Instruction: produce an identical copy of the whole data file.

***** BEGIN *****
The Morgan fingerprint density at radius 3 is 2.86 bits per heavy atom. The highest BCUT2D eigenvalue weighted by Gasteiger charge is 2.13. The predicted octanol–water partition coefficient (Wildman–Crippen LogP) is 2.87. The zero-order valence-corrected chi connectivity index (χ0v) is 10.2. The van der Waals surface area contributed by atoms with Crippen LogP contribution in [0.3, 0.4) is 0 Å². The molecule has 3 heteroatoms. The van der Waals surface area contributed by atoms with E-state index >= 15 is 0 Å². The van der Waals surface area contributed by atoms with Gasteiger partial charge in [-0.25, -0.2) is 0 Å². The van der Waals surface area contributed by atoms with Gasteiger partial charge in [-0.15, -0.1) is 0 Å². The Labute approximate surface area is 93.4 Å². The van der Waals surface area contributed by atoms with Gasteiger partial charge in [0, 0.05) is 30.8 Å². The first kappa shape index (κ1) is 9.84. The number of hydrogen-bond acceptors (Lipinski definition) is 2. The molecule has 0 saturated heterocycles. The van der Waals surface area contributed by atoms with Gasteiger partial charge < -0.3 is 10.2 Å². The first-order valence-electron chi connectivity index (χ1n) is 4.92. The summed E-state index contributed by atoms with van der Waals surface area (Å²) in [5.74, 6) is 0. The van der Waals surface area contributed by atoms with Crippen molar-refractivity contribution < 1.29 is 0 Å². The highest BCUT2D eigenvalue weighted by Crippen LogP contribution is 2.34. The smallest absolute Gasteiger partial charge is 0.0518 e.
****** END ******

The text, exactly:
The Morgan fingerprint density at radius 3 is 2.86 bits per heavy atom. The highest BCUT2D eigenvalue weighted by Gasteiger charge is 2.13. The predicted octanol–water partition coefficient (Wildman–Crippen LogP) is 2.87. The zero-order valence-corrected chi connectivity index (χ0v) is 10.2. The van der Waals surface area contributed by atoms with Crippen LogP contribution in [0.3, 0.4) is 0 Å². The molecule has 3 heteroatoms. The van der Waals surface area contributed by atoms with E-state index >= 15 is 0 Å². The van der Waals surface area contributed by atoms with Gasteiger partial charge in [-0.25, -0.2) is 0 Å². The van der Waals surface area contributed by atoms with Gasteiger partial charge in [-0.15, -0.1) is 0 Å². The Labute approximate surface area is 93.4 Å². The van der Waals surface area contributed by atoms with Gasteiger partial charge in [0, 0.05) is 30.8 Å². The first kappa shape index (κ1) is 9.84. The number of hydrogen-bond acceptors (Lipinski definition) is 2. The molecule has 0 saturated heterocycles. The van der Waals surface area contributed by atoms with Gasteiger partial charge < -0.3 is 10.2 Å². The first-order valence-electron chi connectivity index (χ1n) is 4.92. The summed E-state index contributed by atoms with van der Waals surface area (Å²) in [5.74, 6) is 0. The van der Waals surface area contributed by atoms with Crippen molar-refractivity contribution < 1.29 is 0 Å². The highest BCUT2D eigenvalue weighted by Crippen LogP contribution is 2.34. The smallest absolute Gasteiger partial charge is 0.0518 e.